There can be no doubt that if it was the Holy Father’s intention to change the doctrine of the Church on matrimony and divorce by stealth – that is by encouraging local autonomy – he is having a considerable degree of success.

We in the Ordinariate – with a long and painful experience of the workings of Provincial Autonomy in the Anglican Communion – view these developments with something approaching alarm.

It is not simply that the toothpaste can never be returned to the tube; it is that it is almost impossible, once the principle has been granted, to restrict the operation of local or regional autonomy to one topic. Everything is soon up for grabs in a free-for-all in which the centre cannot hold.

Ask the Archbishop



In our new series, agony uncle Justin Welby answers your questions.

Questions should be addressed to:
The Most Reverend, the Archbishop of Canterbury,
Lambeth Palace,
London SE1 7JU



Dear Archbishop,

I have recently suffered an unexpected set back in my career, and, as a grammar school girl, I find myself vulnerable to bullying public schoolboys in my place of work. I believe I still have useful work to do, but wonder if I can go on under such stress. What do you advise?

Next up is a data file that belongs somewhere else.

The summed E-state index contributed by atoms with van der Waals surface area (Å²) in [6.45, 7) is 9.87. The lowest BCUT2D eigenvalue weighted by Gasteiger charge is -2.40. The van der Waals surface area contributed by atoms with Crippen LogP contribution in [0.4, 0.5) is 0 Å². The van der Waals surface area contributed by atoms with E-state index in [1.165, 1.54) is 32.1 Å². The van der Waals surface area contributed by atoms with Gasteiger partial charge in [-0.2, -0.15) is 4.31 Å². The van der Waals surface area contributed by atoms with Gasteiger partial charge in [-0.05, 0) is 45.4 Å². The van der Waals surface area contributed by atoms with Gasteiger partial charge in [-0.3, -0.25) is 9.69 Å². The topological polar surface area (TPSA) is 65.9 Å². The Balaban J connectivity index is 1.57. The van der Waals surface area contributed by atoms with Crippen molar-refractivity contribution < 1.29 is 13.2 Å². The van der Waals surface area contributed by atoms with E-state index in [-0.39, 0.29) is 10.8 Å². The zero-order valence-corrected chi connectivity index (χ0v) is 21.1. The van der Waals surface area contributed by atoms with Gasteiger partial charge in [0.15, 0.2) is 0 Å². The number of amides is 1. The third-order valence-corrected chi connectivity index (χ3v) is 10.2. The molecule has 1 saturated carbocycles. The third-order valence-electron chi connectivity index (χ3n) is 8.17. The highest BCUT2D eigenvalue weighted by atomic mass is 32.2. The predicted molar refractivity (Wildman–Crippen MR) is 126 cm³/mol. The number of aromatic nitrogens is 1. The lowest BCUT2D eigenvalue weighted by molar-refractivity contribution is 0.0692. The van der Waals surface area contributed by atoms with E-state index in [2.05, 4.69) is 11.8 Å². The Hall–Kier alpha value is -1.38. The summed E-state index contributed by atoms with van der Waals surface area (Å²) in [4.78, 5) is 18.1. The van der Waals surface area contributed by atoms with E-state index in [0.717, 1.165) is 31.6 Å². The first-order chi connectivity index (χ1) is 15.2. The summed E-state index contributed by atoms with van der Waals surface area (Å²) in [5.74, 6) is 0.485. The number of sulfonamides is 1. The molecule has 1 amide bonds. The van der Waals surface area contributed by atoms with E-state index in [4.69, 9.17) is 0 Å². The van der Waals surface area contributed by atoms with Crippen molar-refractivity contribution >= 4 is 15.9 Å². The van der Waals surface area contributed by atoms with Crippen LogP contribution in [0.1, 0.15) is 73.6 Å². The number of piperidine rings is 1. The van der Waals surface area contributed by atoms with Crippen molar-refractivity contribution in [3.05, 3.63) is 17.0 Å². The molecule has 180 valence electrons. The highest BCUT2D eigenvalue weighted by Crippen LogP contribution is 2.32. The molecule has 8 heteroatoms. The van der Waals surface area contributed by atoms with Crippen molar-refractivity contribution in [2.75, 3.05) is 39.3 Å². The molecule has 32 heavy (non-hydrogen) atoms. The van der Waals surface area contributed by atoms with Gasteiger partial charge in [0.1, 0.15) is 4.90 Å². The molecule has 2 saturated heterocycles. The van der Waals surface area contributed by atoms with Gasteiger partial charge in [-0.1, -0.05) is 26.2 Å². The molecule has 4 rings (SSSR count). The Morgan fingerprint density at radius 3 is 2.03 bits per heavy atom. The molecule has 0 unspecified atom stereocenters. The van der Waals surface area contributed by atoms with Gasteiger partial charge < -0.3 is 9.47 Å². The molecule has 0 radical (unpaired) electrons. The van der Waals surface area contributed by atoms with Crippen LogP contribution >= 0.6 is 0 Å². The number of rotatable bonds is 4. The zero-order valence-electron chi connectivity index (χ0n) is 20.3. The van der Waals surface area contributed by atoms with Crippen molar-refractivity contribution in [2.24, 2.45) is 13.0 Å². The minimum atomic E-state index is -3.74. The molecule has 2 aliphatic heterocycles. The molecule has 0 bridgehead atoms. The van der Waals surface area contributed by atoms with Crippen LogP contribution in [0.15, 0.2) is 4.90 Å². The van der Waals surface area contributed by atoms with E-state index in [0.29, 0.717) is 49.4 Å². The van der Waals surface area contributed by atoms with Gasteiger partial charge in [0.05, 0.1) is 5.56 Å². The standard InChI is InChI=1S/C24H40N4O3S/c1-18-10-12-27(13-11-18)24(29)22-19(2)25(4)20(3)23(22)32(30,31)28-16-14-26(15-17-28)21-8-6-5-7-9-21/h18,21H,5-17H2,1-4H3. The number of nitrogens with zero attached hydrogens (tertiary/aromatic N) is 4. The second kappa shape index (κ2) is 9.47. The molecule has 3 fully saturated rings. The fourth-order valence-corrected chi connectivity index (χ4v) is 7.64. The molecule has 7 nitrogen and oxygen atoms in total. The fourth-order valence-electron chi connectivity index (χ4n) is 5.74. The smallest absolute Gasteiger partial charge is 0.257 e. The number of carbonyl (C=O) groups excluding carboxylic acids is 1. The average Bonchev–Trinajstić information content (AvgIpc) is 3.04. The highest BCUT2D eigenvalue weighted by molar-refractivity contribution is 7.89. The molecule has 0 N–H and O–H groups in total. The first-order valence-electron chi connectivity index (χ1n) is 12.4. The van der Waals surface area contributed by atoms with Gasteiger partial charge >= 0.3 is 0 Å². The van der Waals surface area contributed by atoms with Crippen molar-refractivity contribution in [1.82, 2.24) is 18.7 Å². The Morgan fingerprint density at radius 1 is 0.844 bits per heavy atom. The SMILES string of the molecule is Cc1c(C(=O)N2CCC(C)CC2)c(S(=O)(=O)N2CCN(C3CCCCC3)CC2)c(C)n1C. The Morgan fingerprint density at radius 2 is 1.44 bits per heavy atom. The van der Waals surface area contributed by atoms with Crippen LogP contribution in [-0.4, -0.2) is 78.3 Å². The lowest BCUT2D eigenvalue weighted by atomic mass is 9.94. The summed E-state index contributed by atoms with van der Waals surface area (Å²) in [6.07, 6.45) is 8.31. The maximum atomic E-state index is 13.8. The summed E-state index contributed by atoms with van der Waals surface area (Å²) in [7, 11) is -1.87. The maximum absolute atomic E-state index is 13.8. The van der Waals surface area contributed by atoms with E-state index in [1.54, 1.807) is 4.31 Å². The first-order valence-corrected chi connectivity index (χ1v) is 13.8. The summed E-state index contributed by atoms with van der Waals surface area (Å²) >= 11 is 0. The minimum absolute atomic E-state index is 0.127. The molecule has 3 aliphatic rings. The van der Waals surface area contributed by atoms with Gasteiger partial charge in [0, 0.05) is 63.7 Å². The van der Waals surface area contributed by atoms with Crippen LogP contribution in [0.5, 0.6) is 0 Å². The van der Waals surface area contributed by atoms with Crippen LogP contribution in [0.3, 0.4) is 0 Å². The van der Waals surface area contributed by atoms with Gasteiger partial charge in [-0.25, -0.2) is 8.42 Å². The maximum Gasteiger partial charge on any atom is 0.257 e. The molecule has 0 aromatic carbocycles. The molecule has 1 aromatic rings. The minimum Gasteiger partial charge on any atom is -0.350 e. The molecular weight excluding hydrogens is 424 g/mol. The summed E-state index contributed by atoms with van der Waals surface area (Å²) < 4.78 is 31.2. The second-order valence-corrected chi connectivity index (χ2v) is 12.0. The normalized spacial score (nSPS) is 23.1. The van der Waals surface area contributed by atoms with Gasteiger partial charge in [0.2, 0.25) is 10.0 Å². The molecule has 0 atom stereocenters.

Theresa, Maidenhead.

Dear Theresa,

I am the last person to give advice about dealing with Old Etonians. But my own experience is that success at work is not everything. Indeed I have very little of it myself! Fulfilment comes in many ways: home and family; nature and the countryside; sports and hobbies; foreign travel.

My advice is to get out more. When I feel bogged down by the intransigence of things (and believe me I do!) I just jet off to some far flung place and put it all behind me.  Believe me things look different from an African or Far Eastern perspective.

Of course, as the Archbishop of a world-wide Communion of over 85 million people, there is always somewhere to get away to. You may find it more difficult. But there must be somewhere – Dalmatia, Casablanca, Bognor – where you can be yourself.

‘Quality time for me’ – that’s what you need.



The nebulous nature of Anglican doctrine (‘what the Church of England is teaching for the time being’) has long been the butt of humour. Now its emptiness is official.

The Diocese of Truro (proprietor one Tim Thornton, soon to be elevated as bag-carrier to the Archbishop of Canterbury) has advertised in The Guardian (where else?) for a ‘Strategic Programme Manager’ for its ‘Transforming Mission’ initiative.

S/he, the advertisement tells us, ‘need not be a practising Christian’.

How this faithless missioner will increase faith is not explained. But one can be sure that the mealy-mouthed managerial-speak in which the job is described will have alienated any red-blooded Christian at the mere reading of it.

The unbelieving applicant would, nevertheless, need to be ‘sympathetic to the aims and objectives of the Church of England’. Whatever they may be.

The same tolerant and inclusive language will no doubt be useful in the forthcoming appointment of a new bishop.